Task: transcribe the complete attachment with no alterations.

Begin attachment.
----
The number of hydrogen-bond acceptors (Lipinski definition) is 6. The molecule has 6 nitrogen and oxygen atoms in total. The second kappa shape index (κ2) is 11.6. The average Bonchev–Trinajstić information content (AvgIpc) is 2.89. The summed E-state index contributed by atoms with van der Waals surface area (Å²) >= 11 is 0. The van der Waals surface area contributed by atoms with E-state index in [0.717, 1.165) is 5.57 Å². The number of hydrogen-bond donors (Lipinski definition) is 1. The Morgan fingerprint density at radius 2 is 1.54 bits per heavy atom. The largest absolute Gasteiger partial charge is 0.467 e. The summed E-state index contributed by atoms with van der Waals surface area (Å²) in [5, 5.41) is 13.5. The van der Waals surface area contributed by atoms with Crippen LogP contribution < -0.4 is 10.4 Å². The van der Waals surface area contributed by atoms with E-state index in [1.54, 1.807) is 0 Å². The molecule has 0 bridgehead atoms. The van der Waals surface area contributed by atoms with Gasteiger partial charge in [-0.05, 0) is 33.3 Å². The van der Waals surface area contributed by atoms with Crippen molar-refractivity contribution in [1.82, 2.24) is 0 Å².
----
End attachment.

The number of hydrogen-bond acceptors (Lipinski definition) is 6. The molecule has 6 nitrogen and oxygen atoms in total. The second kappa shape index (κ2) is 11.6. The average Bonchev–Trinajstić information content (AvgIpc) is 2.89. The summed E-state index contributed by atoms with van der Waals surface area (Å²) >= 11 is 0. The van der Waals surface area contributed by atoms with E-state index in [0.717, 1.165) is 5.57 Å². The number of hydrogen-bond donors (Lipinski definition) is 1. The Morgan fingerprint density at radius 2 is 1.54 bits per heavy atom. The largest absolute Gasteiger partial charge is 0.467 e. The summed E-state index contributed by atoms with van der Waals surface area (Å²) in [5, 5.41) is 13.5. The van der Waals surface area contributed by atoms with Crippen LogP contribution < -0.4 is 10.4 Å². The van der Waals surface area contributed by atoms with E-state index in [1.54, 1.807) is 0 Å². The molecule has 0 bridgehead atoms. The van der Waals surface area contributed by atoms with Gasteiger partial charge in [-0.05, 0) is 33.3 Å². The van der Waals surface area contributed by atoms with Crippen molar-refractivity contribution in [1.82, 2.24) is 0 Å².